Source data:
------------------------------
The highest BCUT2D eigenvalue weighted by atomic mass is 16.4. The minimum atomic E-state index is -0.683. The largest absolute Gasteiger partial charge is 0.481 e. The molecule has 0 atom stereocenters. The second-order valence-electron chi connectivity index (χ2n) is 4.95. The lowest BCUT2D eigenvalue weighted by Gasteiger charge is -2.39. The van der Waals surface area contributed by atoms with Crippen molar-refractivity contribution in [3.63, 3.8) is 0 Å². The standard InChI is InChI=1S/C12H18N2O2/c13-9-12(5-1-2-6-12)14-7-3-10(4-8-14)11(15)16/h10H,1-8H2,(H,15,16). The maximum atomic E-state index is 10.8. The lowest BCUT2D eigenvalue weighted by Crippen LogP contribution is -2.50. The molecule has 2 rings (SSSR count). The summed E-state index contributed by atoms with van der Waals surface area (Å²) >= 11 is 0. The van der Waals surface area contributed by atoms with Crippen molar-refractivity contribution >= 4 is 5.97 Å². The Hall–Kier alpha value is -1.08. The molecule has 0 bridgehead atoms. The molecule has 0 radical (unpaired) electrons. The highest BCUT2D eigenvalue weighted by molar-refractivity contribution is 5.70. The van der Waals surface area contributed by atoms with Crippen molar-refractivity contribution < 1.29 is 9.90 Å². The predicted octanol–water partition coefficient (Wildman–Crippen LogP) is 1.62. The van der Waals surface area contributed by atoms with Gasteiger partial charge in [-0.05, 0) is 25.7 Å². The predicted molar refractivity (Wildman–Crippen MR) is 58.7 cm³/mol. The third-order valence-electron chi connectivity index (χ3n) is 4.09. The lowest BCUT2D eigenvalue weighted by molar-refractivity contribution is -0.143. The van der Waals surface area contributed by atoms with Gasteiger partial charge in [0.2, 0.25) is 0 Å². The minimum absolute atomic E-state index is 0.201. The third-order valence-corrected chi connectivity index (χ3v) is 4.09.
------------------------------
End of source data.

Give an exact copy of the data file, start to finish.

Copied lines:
The highest BCUT2D eigenvalue weighted by atomic mass is 16.4. The minimum atomic E-state index is -0.683. The largest absolute Gasteiger partial charge is 0.481 e. The molecule has 0 atom stereocenters. The second-order valence-electron chi connectivity index (χ2n) is 4.95. The lowest BCUT2D eigenvalue weighted by Gasteiger charge is -2.39. The van der Waals surface area contributed by atoms with Crippen molar-refractivity contribution in [3.63, 3.8) is 0 Å². The standard InChI is InChI=1S/C12H18N2O2/c13-9-12(5-1-2-6-12)14-7-3-10(4-8-14)11(15)16/h10H,1-8H2,(H,15,16). The maximum atomic E-state index is 10.8. The lowest BCUT2D eigenvalue weighted by Crippen LogP contribution is -2.50. The molecule has 2 rings (SSSR count). The summed E-state index contributed by atoms with van der Waals surface area (Å²) >= 11 is 0. The van der Waals surface area contributed by atoms with Crippen molar-refractivity contribution >= 4 is 5.97 Å². The Hall–Kier alpha value is -1.08. The molecule has 0 bridgehead atoms. The molecule has 0 radical (unpaired) electrons. The highest BCUT2D eigenvalue weighted by molar-refractivity contribution is 5.70. The van der Waals surface area contributed by atoms with Crippen molar-refractivity contribution < 1.29 is 9.90 Å². The predicted octanol–water partition coefficient (Wildman–Crippen LogP) is 1.62. The van der Waals surface area contributed by atoms with Gasteiger partial charge in [-0.05, 0) is 25.7 Å². The predicted molar refractivity (Wildman–Crippen MR) is 58.7 cm³/mol. The third-order valence-electron chi connectivity index (χ3n) is 4.09. The lowest BCUT2D eigenvalue weighted by molar-refractivity contribution is -0.143. The van der Waals surface area contributed by atoms with Gasteiger partial charge in [0.2, 0.25) is 0 Å². The minimum absolute atomic E-state index is 0.201. The third-order valence-corrected chi connectivity index (χ3v) is 4.09.